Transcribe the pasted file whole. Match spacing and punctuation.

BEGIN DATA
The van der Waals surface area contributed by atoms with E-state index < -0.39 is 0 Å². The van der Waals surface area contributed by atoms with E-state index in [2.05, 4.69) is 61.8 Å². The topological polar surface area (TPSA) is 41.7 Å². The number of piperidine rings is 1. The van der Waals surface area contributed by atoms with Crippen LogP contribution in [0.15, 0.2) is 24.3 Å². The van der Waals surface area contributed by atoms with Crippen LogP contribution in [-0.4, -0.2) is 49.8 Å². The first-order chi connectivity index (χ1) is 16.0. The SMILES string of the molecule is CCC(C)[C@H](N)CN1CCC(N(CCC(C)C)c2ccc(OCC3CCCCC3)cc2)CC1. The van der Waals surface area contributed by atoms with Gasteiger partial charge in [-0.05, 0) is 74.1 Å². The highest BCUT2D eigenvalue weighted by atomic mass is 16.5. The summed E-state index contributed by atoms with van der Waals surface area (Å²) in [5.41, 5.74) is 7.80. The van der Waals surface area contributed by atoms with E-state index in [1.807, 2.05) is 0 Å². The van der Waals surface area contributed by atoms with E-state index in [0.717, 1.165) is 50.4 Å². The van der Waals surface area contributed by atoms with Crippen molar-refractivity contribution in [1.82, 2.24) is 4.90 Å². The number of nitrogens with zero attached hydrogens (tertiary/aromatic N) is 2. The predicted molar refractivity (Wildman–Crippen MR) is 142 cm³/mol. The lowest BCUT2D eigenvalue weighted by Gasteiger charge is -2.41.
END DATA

The van der Waals surface area contributed by atoms with E-state index < -0.39 is 0 Å². The van der Waals surface area contributed by atoms with E-state index in [2.05, 4.69) is 61.8 Å². The topological polar surface area (TPSA) is 41.7 Å². The number of piperidine rings is 1. The van der Waals surface area contributed by atoms with Crippen LogP contribution in [0.15, 0.2) is 24.3 Å². The van der Waals surface area contributed by atoms with Crippen LogP contribution in [-0.4, -0.2) is 49.8 Å². The first-order chi connectivity index (χ1) is 16.0. The SMILES string of the molecule is CCC(C)[C@H](N)CN1CCC(N(CCC(C)C)c2ccc(OCC3CCCCC3)cc2)CC1. The van der Waals surface area contributed by atoms with Gasteiger partial charge in [-0.05, 0) is 74.1 Å². The highest BCUT2D eigenvalue weighted by atomic mass is 16.5. The summed E-state index contributed by atoms with van der Waals surface area (Å²) in [5.41, 5.74) is 7.80. The van der Waals surface area contributed by atoms with E-state index in [1.807, 2.05) is 0 Å². The van der Waals surface area contributed by atoms with E-state index in [0.717, 1.165) is 50.4 Å². The van der Waals surface area contributed by atoms with Crippen molar-refractivity contribution in [1.82, 2.24) is 4.90 Å². The number of nitrogens with zero attached hydrogens (tertiary/aromatic N) is 2. The predicted molar refractivity (Wildman–Crippen MR) is 142 cm³/mol. The lowest BCUT2D eigenvalue weighted by Gasteiger charge is -2.41.